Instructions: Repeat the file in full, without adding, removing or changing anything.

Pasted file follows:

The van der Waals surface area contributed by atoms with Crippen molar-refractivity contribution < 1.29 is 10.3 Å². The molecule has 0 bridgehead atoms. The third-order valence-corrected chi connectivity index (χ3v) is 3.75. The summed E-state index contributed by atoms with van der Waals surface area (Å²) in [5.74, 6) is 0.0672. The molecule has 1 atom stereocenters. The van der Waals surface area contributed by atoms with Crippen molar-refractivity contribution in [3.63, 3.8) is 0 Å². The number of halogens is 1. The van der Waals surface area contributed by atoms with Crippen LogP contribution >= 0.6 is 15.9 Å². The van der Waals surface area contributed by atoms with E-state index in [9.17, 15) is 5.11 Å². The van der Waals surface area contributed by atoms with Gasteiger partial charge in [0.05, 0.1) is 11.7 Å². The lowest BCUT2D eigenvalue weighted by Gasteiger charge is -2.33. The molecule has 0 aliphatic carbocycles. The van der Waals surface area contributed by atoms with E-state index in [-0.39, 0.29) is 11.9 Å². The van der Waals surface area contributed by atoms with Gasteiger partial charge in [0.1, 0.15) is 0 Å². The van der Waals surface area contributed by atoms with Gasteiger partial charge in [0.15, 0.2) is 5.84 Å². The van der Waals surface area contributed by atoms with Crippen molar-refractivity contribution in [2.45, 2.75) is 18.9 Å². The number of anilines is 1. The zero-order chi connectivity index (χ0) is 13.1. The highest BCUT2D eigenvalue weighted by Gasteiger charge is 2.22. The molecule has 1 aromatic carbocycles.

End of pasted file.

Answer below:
The van der Waals surface area contributed by atoms with Crippen molar-refractivity contribution < 1.29 is 10.3 Å². The molecule has 0 bridgehead atoms. The third-order valence-corrected chi connectivity index (χ3v) is 3.75. The summed E-state index contributed by atoms with van der Waals surface area (Å²) in [5.74, 6) is 0.0672. The molecule has 1 atom stereocenters. The van der Waals surface area contributed by atoms with Crippen molar-refractivity contribution in [3.63, 3.8) is 0 Å². The number of halogens is 1. The van der Waals surface area contributed by atoms with Crippen LogP contribution >= 0.6 is 15.9 Å². The van der Waals surface area contributed by atoms with E-state index in [9.17, 15) is 5.11 Å². The van der Waals surface area contributed by atoms with Gasteiger partial charge in [0.05, 0.1) is 11.7 Å². The lowest BCUT2D eigenvalue weighted by Gasteiger charge is -2.33. The molecule has 0 aliphatic carbocycles. The van der Waals surface area contributed by atoms with E-state index in [-0.39, 0.29) is 11.9 Å². The van der Waals surface area contributed by atoms with Gasteiger partial charge in [0.1, 0.15) is 0 Å². The van der Waals surface area contributed by atoms with Gasteiger partial charge in [0.15, 0.2) is 5.84 Å². The van der Waals surface area contributed by atoms with Crippen molar-refractivity contribution in [2.45, 2.75) is 18.9 Å². The number of anilines is 1. The zero-order chi connectivity index (χ0) is 13.1. The highest BCUT2D eigenvalue weighted by Gasteiger charge is 2.22. The molecule has 1 aromatic carbocycles.